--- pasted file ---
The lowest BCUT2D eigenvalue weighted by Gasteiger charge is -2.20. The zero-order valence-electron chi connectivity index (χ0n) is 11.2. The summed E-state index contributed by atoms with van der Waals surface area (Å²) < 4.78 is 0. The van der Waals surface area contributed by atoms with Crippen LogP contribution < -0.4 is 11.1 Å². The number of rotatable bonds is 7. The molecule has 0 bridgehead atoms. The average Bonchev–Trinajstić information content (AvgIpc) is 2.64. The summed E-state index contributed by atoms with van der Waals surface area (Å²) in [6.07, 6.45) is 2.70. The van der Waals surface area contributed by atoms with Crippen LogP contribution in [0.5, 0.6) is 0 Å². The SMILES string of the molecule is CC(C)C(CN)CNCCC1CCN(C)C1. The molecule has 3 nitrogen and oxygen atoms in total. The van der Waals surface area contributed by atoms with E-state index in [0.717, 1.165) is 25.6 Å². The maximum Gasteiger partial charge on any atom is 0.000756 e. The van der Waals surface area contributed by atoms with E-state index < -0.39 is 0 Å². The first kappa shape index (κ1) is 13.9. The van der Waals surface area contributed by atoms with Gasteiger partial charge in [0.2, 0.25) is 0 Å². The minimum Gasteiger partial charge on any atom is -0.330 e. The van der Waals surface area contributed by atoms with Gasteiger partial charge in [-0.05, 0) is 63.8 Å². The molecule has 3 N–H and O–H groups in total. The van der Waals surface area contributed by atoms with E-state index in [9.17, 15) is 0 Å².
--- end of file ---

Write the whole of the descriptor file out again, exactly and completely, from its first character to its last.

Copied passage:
The lowest BCUT2D eigenvalue weighted by Gasteiger charge is -2.20. The zero-order valence-electron chi connectivity index (χ0n) is 11.2. The summed E-state index contributed by atoms with van der Waals surface area (Å²) < 4.78 is 0. The van der Waals surface area contributed by atoms with Crippen LogP contribution < -0.4 is 11.1 Å². The number of rotatable bonds is 7. The molecule has 0 bridgehead atoms. The average Bonchev–Trinajstić information content (AvgIpc) is 2.64. The summed E-state index contributed by atoms with van der Waals surface area (Å²) in [6.07, 6.45) is 2.70. The van der Waals surface area contributed by atoms with Crippen LogP contribution in [0.5, 0.6) is 0 Å². The SMILES string of the molecule is CC(C)C(CN)CNCCC1CCN(C)C1. The molecule has 3 nitrogen and oxygen atoms in total. The van der Waals surface area contributed by atoms with E-state index in [0.717, 1.165) is 25.6 Å². The maximum Gasteiger partial charge on any atom is 0.000756 e. The van der Waals surface area contributed by atoms with E-state index < -0.39 is 0 Å². The first kappa shape index (κ1) is 13.9. The van der Waals surface area contributed by atoms with Gasteiger partial charge in [0.2, 0.25) is 0 Å². The minimum Gasteiger partial charge on any atom is -0.330 e. The van der Waals surface area contributed by atoms with Gasteiger partial charge in [-0.05, 0) is 63.8 Å². The molecule has 3 N–H and O–H groups in total. The van der Waals surface area contributed by atoms with E-state index in [9.17, 15) is 0 Å².